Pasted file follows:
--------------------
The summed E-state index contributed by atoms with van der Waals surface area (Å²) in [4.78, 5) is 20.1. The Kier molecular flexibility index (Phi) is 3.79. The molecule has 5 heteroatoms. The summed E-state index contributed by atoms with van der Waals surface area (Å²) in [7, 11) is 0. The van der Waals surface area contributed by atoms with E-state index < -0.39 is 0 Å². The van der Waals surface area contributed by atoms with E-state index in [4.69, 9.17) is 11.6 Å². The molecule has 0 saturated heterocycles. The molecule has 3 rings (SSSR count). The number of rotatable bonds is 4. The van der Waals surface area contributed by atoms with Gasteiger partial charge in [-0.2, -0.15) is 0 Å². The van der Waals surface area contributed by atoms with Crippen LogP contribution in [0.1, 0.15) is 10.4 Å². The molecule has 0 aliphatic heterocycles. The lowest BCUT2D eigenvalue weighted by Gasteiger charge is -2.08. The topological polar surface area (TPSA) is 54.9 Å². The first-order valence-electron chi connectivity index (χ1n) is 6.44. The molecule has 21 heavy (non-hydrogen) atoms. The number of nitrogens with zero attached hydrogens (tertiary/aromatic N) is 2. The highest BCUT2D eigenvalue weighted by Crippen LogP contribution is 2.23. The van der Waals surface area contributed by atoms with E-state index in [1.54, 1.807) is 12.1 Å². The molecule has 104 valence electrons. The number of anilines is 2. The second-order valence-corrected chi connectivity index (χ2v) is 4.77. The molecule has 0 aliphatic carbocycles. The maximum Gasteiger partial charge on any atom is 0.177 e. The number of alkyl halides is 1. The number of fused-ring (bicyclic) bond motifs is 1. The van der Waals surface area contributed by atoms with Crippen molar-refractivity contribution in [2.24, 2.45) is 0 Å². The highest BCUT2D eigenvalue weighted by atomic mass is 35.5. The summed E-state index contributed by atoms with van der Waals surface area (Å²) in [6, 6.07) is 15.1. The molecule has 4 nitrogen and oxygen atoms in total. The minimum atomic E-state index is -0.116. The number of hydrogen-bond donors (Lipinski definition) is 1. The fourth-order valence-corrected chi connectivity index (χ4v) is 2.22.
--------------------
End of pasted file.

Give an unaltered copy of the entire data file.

The summed E-state index contributed by atoms with van der Waals surface area (Å²) in [4.78, 5) is 20.1. The Kier molecular flexibility index (Phi) is 3.79. The molecule has 5 heteroatoms. The summed E-state index contributed by atoms with van der Waals surface area (Å²) in [7, 11) is 0. The van der Waals surface area contributed by atoms with E-state index < -0.39 is 0 Å². The van der Waals surface area contributed by atoms with E-state index in [4.69, 9.17) is 11.6 Å². The molecule has 0 saturated heterocycles. The molecule has 3 rings (SSSR count). The number of rotatable bonds is 4. The van der Waals surface area contributed by atoms with Gasteiger partial charge in [-0.2, -0.15) is 0 Å². The van der Waals surface area contributed by atoms with Crippen LogP contribution in [0.1, 0.15) is 10.4 Å². The molecule has 0 aliphatic heterocycles. The lowest BCUT2D eigenvalue weighted by Gasteiger charge is -2.08. The topological polar surface area (TPSA) is 54.9 Å². The first-order valence-electron chi connectivity index (χ1n) is 6.44. The molecule has 21 heavy (non-hydrogen) atoms. The number of nitrogens with zero attached hydrogens (tertiary/aromatic N) is 2. The highest BCUT2D eigenvalue weighted by Crippen LogP contribution is 2.23. The van der Waals surface area contributed by atoms with E-state index in [1.54, 1.807) is 12.1 Å². The molecule has 104 valence electrons. The number of anilines is 2. The second-order valence-corrected chi connectivity index (χ2v) is 4.77. The molecule has 0 aliphatic carbocycles. The maximum Gasteiger partial charge on any atom is 0.177 e. The number of alkyl halides is 1. The number of fused-ring (bicyclic) bond motifs is 1. The van der Waals surface area contributed by atoms with Crippen molar-refractivity contribution in [2.24, 2.45) is 0 Å². The highest BCUT2D eigenvalue weighted by atomic mass is 35.5. The summed E-state index contributed by atoms with van der Waals surface area (Å²) in [6, 6.07) is 15.1. The molecule has 4 nitrogen and oxygen atoms in total. The minimum atomic E-state index is -0.116. The number of hydrogen-bond donors (Lipinski definition) is 1. The fourth-order valence-corrected chi connectivity index (χ4v) is 2.22.